2190843.jpg

Wheel of The Year

Ostara

BOB20_Pensacola_Logo_Winner_Color.jpg

Ostara (pronounced "O-STAR-ah") is one of the Lesser Sabbats and is celebrated on the Spring Equinox which occurs between March 20th and 23rd. Ostara is named for the Teutonic Goddess of Spring Ôstarâ, however some traditions celebrate this Sabbat as Eostre in honor of Ēostre, the Anglo-Saxon Goddess of Spring and the Dawn. It is the Goddess Ēostre from whose name the Christian 'Easter' was derived.

Ostara or the Vernal Equinox has been celebrated by most cultures throughout history, some archeologists believe as far back as 12,000 years, with the celebrations such as Oestara, Eostre's Day, Rite of Eostre, Equinozio della Primavera (Strega), Alban Eiber (Druidic), Bacchanalia (Roman), Festival of the Trees, Lady Day and Jack in the Green Day. The Christian Church has also appropriated this time of year from the Old Religion to celebrate their holiday of Easter. The date of Easter is actually determined in a very Pagan manner; it is always the first Sunday after the first Full Moon after the Vernal Equinox.

Ostara celebrates the arrival of Spring and balance. Light and dark are equal but the light is growing stronger and the days will soon grow longer. Masculine and feminine energy is also in balance and so Ostara is a time for the celebration of fertility, a time when all of our energies, both within us and around us are brought into harmony. Winter has ended and it is now a time of new life and rebirth, and a day to pave the way for the coming lushness of Summer.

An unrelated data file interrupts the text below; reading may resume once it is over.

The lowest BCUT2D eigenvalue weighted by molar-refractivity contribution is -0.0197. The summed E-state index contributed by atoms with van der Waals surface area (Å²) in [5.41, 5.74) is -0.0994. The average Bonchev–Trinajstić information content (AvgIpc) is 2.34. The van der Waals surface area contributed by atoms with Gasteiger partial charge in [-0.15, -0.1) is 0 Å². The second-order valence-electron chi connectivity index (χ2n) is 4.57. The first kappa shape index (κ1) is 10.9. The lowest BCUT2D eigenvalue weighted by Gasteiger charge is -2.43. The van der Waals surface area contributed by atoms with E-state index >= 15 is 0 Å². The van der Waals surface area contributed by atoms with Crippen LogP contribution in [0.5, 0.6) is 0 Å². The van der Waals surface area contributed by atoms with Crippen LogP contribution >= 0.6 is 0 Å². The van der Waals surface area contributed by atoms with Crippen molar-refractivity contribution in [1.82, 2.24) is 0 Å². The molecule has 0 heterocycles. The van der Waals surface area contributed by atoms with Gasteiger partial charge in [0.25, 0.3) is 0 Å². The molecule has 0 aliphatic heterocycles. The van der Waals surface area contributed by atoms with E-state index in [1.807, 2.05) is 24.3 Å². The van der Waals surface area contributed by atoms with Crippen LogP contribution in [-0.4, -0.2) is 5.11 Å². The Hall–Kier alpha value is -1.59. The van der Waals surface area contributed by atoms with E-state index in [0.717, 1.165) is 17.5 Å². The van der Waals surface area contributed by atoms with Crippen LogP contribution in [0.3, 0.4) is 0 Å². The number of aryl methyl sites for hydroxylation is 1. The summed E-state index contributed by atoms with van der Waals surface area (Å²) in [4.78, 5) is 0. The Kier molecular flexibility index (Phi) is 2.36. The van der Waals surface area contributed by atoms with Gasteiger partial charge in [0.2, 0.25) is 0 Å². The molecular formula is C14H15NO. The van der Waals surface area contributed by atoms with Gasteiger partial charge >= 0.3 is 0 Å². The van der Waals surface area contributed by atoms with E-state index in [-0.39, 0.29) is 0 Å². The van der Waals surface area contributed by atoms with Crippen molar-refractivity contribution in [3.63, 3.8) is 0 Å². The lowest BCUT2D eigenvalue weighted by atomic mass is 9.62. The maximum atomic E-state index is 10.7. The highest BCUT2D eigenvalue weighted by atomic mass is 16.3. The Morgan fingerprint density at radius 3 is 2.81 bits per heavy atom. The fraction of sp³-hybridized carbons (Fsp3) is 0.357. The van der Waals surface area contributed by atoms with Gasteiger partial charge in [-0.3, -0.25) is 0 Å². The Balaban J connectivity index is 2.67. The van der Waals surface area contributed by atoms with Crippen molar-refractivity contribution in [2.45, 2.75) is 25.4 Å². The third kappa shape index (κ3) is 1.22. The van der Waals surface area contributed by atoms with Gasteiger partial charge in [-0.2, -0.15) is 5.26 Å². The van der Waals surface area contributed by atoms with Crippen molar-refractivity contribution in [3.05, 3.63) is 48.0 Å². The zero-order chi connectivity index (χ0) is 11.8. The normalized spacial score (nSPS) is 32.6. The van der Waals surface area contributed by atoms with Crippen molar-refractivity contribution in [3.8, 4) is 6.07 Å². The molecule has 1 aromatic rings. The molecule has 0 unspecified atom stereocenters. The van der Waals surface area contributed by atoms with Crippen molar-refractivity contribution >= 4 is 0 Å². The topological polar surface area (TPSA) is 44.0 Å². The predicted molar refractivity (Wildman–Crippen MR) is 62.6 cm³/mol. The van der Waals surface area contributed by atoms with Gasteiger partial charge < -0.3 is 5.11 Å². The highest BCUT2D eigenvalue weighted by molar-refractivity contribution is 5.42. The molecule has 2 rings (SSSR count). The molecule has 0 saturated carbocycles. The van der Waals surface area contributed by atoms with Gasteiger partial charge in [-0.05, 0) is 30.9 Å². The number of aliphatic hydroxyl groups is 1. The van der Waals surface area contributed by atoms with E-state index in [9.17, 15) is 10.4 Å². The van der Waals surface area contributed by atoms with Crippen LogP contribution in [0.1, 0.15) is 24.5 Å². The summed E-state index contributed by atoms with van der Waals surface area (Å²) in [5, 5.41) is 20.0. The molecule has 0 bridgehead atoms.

Many of the equinox stories from Greece, Rome, Germany and the Nordic lands tell of the Deity's trip into the Underworld. After being in the land of the dead, they return to Earth and bring new life with them. This death and resurrection theme is a common thread in the stories of Persephone, Hera, Odin, Osiris, Attis, Orpheus, Dagda, Mithras, and even Jesus.

Symbols used to represent Ostara include the egg (for fertility and reproduction) and the hare (for rebirth and resurrection), butterflies and cocoons (transformation and rebirth). The most common colors associated with Ostara are lemon yellow, pale green and pale pink. Other appropriate colors include grass green, all pastels, Robin's egg blue, violet, and white.

The modern tradition of brightly colored eggs being delivered by a rabbit comes from the legend of the Goddess Ēostre. In one variation of the legend the Goddess Ēostre was walking one fine Spring day and came upon a beautiful little bird. The poor bird’s wing was badly injured and Ēostre, feeling great compassion for the little creature, wanted to heal it. But the little bird’s wing was so badly damaged that Ēostre knew it would never be able to fly again even after She healed it. So, Ēostre decided to help the bird by healing it in a way that would give it mobility and a little something more… She turned it into a rabbit!

During the transformation, the rabbit retained the ability to lay eggs. The rabbit was so grateful to Eostre for saving its life that it laid a sacred egg in Her honor, joyously decorated it and then humbly presented it to the Goddess. She was so pleased and so touched by the rabbit's thoughtful gift that She wished all humankind to share in Her joy. In honoring Her wishes, the rabbit went all over the world distributing these beautifully decorated little gifts of life and continues to do so even today.

Another story that is told is one about the Goddess turning Her pet bird into a rabbit to entertain some children. Upon this transformation the rabbit immediately laid several brightly colored eggs, which the Goddess gave to the children. The children were so amused that She had the rabbit continue to lay these brightly colored eggs to entertain the children.